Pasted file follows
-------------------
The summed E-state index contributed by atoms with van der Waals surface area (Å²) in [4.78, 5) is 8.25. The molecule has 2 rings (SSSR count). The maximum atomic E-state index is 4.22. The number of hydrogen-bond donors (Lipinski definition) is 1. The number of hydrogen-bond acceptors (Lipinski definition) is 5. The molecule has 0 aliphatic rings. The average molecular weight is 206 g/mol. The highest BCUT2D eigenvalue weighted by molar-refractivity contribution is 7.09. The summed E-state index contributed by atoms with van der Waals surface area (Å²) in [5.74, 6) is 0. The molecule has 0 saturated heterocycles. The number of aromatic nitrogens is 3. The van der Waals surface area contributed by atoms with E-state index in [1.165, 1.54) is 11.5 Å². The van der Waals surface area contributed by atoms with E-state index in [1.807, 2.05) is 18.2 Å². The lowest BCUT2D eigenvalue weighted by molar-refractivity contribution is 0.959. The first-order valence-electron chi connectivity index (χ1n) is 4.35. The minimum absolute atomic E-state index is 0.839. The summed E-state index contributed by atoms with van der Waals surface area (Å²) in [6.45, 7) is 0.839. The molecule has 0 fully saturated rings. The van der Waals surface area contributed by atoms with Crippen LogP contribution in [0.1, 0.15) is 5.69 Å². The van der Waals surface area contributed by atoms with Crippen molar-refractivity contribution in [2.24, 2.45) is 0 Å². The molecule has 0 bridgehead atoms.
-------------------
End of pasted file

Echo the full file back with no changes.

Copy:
The summed E-state index contributed by atoms with van der Waals surface area (Å²) in [4.78, 5) is 8.25. The molecule has 2 rings (SSSR count). The maximum atomic E-state index is 4.22. The number of hydrogen-bond donors (Lipinski definition) is 1. The number of hydrogen-bond acceptors (Lipinski definition) is 5. The molecule has 0 aliphatic rings. The average molecular weight is 206 g/mol. The highest BCUT2D eigenvalue weighted by molar-refractivity contribution is 7.09. The summed E-state index contributed by atoms with van der Waals surface area (Å²) in [5.74, 6) is 0. The molecule has 0 saturated heterocycles. The number of aromatic nitrogens is 3. The van der Waals surface area contributed by atoms with E-state index in [1.165, 1.54) is 11.5 Å². The van der Waals surface area contributed by atoms with E-state index in [1.807, 2.05) is 18.2 Å². The lowest BCUT2D eigenvalue weighted by molar-refractivity contribution is 0.959. The first-order valence-electron chi connectivity index (χ1n) is 4.35. The minimum absolute atomic E-state index is 0.839. The summed E-state index contributed by atoms with van der Waals surface area (Å²) in [6.45, 7) is 0.839. The molecule has 0 fully saturated rings. The van der Waals surface area contributed by atoms with Crippen LogP contribution in [0.1, 0.15) is 5.69 Å². The van der Waals surface area contributed by atoms with Crippen molar-refractivity contribution in [2.24, 2.45) is 0 Å². The molecule has 0 bridgehead atoms.